The aim of this study was to determine the dose reduction potential of iterative reconstruction (IR) algorithms in computed tomography angiography (CTA) of the circle of Willis using a novel method of evaluating the quality of radiation dose–reduced images.
Materials and Methods
This study relied on ReconCT, a proprietary reconstruction software that allows simulating CT scans acquired with reduced radiation dose based on the raw data of true scans. To evaluate the performance of ReconCT in this regard, a phantom study was performed to compare the image noise of true and simulated scans within simulated vessels of a head phantom. That followed, 10 patients scheduled for CTA of the circle of Willis were scanned according to our institute's standard protocol (100 kV, 145 reference mAs). Subsequently, CTA images of these patients were reconstructed as either a full-dose weighted filtered back projection or with radiation dose reductions down to 10% of the full-dose level and Sinogram-Affirmed Iterative Reconstruction (SAFIRE) with either strength 3 or 5. Images were marked with arrows pointing on vessels of different sizes, and image pairs were presented to observers. Five readers assessed image quality with 2-alternative forced choice comparisons.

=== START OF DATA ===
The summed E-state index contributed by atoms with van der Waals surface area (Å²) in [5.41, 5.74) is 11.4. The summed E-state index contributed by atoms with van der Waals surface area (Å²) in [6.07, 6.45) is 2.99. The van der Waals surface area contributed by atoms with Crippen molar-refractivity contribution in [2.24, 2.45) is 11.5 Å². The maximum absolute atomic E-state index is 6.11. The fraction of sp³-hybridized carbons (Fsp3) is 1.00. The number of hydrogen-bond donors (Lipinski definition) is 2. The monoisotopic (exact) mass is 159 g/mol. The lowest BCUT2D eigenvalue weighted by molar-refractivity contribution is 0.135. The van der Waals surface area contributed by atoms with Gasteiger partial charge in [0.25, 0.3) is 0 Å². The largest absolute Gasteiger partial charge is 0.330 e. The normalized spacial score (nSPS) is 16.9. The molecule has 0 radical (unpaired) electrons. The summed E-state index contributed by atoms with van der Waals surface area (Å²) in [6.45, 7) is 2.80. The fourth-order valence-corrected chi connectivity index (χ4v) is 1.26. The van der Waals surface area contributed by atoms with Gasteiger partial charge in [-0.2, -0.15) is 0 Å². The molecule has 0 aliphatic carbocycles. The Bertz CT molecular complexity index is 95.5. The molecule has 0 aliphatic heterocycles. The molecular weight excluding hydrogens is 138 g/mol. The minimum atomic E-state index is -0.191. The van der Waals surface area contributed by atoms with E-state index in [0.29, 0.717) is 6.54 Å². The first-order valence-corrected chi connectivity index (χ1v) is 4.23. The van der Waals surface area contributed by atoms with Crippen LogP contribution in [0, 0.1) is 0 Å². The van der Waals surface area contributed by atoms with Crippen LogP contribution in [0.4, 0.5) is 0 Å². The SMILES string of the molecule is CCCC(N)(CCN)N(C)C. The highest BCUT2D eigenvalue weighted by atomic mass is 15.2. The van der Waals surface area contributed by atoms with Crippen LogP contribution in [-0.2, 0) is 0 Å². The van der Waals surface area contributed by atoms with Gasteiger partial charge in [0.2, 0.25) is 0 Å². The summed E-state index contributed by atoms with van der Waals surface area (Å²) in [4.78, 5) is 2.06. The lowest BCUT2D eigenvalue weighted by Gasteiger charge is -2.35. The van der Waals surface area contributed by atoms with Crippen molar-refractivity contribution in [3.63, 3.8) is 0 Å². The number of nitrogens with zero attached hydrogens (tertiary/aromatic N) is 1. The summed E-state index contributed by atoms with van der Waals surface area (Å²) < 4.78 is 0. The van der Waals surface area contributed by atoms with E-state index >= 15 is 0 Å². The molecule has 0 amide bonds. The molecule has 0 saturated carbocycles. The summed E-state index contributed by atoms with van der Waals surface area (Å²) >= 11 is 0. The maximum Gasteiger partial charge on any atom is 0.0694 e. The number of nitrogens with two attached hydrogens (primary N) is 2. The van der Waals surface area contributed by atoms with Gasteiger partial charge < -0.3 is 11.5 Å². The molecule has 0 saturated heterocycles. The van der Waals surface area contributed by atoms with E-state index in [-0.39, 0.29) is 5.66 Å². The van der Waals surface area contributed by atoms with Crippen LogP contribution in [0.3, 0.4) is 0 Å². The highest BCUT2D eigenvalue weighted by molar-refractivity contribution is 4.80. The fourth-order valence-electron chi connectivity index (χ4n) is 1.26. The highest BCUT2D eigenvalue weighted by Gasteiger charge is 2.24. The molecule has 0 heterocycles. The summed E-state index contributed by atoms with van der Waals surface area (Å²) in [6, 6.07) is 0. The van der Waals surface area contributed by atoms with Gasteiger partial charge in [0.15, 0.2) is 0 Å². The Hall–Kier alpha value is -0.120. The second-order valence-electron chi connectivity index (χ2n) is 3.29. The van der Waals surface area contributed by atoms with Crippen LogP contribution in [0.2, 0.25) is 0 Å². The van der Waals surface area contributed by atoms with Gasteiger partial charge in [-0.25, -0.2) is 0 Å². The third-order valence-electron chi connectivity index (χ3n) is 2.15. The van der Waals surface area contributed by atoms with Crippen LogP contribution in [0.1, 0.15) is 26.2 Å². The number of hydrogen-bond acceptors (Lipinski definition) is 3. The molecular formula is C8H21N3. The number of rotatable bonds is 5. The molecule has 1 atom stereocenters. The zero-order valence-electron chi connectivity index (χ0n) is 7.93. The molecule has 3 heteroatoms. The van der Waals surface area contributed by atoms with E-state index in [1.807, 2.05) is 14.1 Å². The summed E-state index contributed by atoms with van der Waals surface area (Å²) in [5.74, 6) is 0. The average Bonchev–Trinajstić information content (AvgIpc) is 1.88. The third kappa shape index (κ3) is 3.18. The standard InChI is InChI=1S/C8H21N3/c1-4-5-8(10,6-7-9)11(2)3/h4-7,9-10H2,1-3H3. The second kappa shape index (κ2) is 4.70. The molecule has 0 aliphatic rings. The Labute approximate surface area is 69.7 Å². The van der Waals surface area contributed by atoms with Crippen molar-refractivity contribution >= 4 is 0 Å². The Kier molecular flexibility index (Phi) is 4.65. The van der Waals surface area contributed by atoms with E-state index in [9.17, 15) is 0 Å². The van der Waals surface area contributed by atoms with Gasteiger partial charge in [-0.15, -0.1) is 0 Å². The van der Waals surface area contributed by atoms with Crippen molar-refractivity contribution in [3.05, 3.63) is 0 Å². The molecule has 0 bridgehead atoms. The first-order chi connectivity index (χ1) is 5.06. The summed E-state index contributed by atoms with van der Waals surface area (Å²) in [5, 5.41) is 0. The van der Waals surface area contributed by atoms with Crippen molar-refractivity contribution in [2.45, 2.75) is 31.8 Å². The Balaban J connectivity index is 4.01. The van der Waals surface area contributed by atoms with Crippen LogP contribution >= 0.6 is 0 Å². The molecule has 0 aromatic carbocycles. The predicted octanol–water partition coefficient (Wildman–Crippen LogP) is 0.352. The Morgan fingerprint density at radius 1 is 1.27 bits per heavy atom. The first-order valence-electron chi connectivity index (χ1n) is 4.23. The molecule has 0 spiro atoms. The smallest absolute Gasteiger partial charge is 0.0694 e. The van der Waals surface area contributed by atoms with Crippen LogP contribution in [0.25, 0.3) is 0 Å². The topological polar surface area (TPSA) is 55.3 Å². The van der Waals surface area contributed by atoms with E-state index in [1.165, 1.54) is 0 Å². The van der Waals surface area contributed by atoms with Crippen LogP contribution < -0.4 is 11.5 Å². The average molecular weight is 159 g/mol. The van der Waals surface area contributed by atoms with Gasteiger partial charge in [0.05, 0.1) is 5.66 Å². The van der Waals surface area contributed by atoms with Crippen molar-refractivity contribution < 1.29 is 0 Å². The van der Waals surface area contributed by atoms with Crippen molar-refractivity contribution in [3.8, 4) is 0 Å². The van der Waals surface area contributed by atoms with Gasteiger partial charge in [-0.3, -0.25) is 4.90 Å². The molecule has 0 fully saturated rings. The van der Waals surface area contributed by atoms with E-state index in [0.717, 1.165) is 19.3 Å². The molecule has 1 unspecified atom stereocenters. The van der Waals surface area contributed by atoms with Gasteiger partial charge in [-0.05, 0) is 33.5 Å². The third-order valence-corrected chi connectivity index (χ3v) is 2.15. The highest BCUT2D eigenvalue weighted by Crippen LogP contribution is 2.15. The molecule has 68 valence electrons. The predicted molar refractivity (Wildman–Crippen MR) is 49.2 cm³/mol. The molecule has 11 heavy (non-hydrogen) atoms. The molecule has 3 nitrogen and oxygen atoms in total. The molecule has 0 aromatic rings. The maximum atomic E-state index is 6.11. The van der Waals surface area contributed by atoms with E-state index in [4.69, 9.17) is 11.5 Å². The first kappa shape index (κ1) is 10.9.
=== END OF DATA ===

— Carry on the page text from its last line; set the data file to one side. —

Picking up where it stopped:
In the phantom study, no significant differences were observed between the noise levels of simulated and true scans in filtered back projection, SAFIRE 3, and SAFIRE 5 reconstructions.
The dose reduction potential for patient scans showed a strong dependence on IR strength as well as on the size of the vessel of interest. Thus, the potential radiation dose reductions ranged from 84.4% for the evaluation of great vessels reconstructed with SAFIRE 5 to 40.9% for the evaluation of small vessels reconstructed with SAFIRE 3.
This study provides a novel image quality evaluation method based on 2-alternative forced choice comparisons. In CTA of the circle of Willis, higher IR strengths and greater vessel sizes allowed higher degrees of radiation dose reduction.